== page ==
This is a very common problem and usually comes about due to a lack of knowledge of how to secure an application or perhaps because the developer is afraid of what will break if they apply the correct permissions. Usually when we develop, we are administrators on our own machines and probably system administrators on the SQL Server machine as well.
Additionally it may come down to some components requiring elevated privileges to work. This can happen for example if you want to do Excel automation from an ASP.NET application.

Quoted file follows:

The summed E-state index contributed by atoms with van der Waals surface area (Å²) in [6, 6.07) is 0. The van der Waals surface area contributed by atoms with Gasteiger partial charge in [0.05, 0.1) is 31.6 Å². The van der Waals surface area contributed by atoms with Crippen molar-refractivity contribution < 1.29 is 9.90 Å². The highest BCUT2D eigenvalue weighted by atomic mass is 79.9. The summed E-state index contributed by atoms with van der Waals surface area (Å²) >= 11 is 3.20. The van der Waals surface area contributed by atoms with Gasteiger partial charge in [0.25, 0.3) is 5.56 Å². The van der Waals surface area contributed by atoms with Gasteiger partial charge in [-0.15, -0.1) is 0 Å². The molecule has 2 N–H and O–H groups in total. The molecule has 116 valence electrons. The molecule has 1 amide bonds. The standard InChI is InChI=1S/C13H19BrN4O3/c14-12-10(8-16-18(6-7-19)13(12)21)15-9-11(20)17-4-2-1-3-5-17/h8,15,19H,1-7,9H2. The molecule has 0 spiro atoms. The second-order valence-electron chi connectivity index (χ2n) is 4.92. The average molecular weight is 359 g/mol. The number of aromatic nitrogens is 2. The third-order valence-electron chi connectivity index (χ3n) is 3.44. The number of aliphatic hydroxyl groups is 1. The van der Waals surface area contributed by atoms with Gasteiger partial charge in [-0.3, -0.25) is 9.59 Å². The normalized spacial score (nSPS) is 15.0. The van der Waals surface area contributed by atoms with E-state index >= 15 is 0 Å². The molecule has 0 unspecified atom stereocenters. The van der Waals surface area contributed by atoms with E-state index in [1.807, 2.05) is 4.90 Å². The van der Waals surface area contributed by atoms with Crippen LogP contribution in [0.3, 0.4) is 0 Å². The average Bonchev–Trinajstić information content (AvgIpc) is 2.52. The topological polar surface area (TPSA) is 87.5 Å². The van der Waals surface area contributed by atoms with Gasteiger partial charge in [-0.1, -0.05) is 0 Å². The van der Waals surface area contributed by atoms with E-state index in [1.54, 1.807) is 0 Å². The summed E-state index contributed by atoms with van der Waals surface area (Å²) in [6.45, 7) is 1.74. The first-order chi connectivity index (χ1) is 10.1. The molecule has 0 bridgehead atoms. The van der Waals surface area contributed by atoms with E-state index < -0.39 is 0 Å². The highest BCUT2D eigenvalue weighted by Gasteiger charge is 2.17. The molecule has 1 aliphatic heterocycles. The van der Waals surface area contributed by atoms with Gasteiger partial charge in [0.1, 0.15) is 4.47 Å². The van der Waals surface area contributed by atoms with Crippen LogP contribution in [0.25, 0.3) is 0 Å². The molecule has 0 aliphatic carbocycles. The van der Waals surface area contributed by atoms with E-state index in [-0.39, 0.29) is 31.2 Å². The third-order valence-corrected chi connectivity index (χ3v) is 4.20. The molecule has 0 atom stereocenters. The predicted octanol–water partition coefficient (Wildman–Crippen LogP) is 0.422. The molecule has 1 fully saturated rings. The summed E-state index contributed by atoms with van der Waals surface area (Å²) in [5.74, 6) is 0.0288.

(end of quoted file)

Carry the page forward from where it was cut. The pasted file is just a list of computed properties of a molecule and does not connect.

Windows programmers can require Administrator rights as well, to access certain hives in the Windows registry. Even Visual Studio requires admin rights so that you can develop otherwise you cannot debug certain application types.
If you use too loose permissions on your database you can leave yourself wide open to the more severe side of SQL injection attacks.
You should use the lowest level permissions you can get away with for your application. It is better to add permissions than take away so start with a highly restricted account and add only the permission you need to ensure the correct working of your application.
Ideally you should look at specific accounts for your applications to allow separation of roles for applications.